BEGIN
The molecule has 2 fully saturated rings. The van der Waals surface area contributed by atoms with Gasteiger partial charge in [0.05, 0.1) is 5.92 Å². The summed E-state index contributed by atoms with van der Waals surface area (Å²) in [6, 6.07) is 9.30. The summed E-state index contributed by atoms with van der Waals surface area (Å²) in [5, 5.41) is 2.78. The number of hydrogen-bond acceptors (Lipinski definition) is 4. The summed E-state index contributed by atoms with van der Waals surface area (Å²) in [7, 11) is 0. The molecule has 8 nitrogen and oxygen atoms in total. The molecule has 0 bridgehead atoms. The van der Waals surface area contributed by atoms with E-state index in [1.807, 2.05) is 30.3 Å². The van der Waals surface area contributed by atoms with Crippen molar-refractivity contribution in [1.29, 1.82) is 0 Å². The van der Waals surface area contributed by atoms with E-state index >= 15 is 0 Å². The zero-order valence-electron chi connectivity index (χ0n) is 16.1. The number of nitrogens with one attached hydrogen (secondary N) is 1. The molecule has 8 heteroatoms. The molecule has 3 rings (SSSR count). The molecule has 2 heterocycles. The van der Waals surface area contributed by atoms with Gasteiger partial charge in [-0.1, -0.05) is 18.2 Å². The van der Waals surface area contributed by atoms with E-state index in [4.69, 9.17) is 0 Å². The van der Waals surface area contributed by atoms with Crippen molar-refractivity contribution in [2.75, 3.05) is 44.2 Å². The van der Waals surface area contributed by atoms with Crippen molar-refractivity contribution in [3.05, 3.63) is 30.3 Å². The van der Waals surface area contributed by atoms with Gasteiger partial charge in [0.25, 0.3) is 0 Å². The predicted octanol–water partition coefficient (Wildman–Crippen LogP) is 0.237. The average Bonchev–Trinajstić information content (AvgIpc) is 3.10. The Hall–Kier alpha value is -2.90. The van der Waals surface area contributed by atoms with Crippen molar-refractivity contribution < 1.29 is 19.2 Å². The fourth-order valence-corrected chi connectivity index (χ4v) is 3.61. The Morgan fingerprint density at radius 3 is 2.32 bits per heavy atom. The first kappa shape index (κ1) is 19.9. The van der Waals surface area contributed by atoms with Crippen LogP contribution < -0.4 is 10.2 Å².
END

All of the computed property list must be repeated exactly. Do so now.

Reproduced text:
The molecule has 2 fully saturated rings. The van der Waals surface area contributed by atoms with Gasteiger partial charge in [0.05, 0.1) is 5.92 Å². The summed E-state index contributed by atoms with van der Waals surface area (Å²) in [6, 6.07) is 9.30. The summed E-state index contributed by atoms with van der Waals surface area (Å²) in [5, 5.41) is 2.78. The number of hydrogen-bond acceptors (Lipinski definition) is 4. The summed E-state index contributed by atoms with van der Waals surface area (Å²) in [7, 11) is 0. The molecule has 8 nitrogen and oxygen atoms in total. The molecule has 0 bridgehead atoms. The van der Waals surface area contributed by atoms with E-state index in [1.807, 2.05) is 30.3 Å². The van der Waals surface area contributed by atoms with Crippen molar-refractivity contribution in [1.29, 1.82) is 0 Å². The van der Waals surface area contributed by atoms with E-state index >= 15 is 0 Å². The zero-order valence-electron chi connectivity index (χ0n) is 16.1. The number of nitrogens with one attached hydrogen (secondary N) is 1. The molecule has 8 heteroatoms. The molecule has 3 rings (SSSR count). The molecule has 2 heterocycles. The van der Waals surface area contributed by atoms with Gasteiger partial charge in [-0.1, -0.05) is 18.2 Å². The van der Waals surface area contributed by atoms with E-state index in [4.69, 9.17) is 0 Å². The van der Waals surface area contributed by atoms with Crippen molar-refractivity contribution in [2.75, 3.05) is 44.2 Å². The van der Waals surface area contributed by atoms with Crippen molar-refractivity contribution in [3.05, 3.63) is 30.3 Å². The van der Waals surface area contributed by atoms with Gasteiger partial charge in [0.25, 0.3) is 0 Å². The predicted octanol–water partition coefficient (Wildman–Crippen LogP) is 0.237. The average Bonchev–Trinajstić information content (AvgIpc) is 3.10. The Hall–Kier alpha value is -2.90. The van der Waals surface area contributed by atoms with Crippen molar-refractivity contribution < 1.29 is 19.2 Å². The fourth-order valence-corrected chi connectivity index (χ4v) is 3.61. The Morgan fingerprint density at radius 3 is 2.32 bits per heavy atom. The first kappa shape index (κ1) is 19.9. The van der Waals surface area contributed by atoms with Crippen LogP contribution < -0.4 is 10.2 Å².